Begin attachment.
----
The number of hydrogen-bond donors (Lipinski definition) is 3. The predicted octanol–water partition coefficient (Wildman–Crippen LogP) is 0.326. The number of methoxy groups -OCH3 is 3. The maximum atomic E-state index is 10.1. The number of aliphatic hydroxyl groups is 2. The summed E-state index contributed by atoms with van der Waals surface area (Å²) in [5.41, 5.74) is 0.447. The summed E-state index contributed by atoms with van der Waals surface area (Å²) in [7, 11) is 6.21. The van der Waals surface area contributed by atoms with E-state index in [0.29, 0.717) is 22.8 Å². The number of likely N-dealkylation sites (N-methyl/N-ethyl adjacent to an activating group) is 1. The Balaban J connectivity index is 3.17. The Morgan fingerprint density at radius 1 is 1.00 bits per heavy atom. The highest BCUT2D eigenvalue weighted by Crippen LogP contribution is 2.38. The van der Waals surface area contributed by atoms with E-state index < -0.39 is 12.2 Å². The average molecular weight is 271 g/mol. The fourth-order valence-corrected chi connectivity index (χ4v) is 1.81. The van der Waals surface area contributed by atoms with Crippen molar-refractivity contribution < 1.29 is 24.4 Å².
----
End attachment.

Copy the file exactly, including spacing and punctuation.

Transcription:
The number of hydrogen-bond donors (Lipinski definition) is 3. The predicted octanol–water partition coefficient (Wildman–Crippen LogP) is 0.326. The number of methoxy groups -OCH3 is 3. The maximum atomic E-state index is 10.1. The number of aliphatic hydroxyl groups is 2. The summed E-state index contributed by atoms with van der Waals surface area (Å²) in [5.41, 5.74) is 0.447. The summed E-state index contributed by atoms with van der Waals surface area (Å²) in [7, 11) is 6.21. The van der Waals surface area contributed by atoms with E-state index in [0.29, 0.717) is 22.8 Å². The number of likely N-dealkylation sites (N-methyl/N-ethyl adjacent to an activating group) is 1. The Balaban J connectivity index is 3.17. The Morgan fingerprint density at radius 1 is 1.00 bits per heavy atom. The highest BCUT2D eigenvalue weighted by Crippen LogP contribution is 2.38. The van der Waals surface area contributed by atoms with E-state index < -0.39 is 12.2 Å². The average molecular weight is 271 g/mol. The fourth-order valence-corrected chi connectivity index (χ4v) is 1.81. The van der Waals surface area contributed by atoms with Crippen molar-refractivity contribution < 1.29 is 24.4 Å².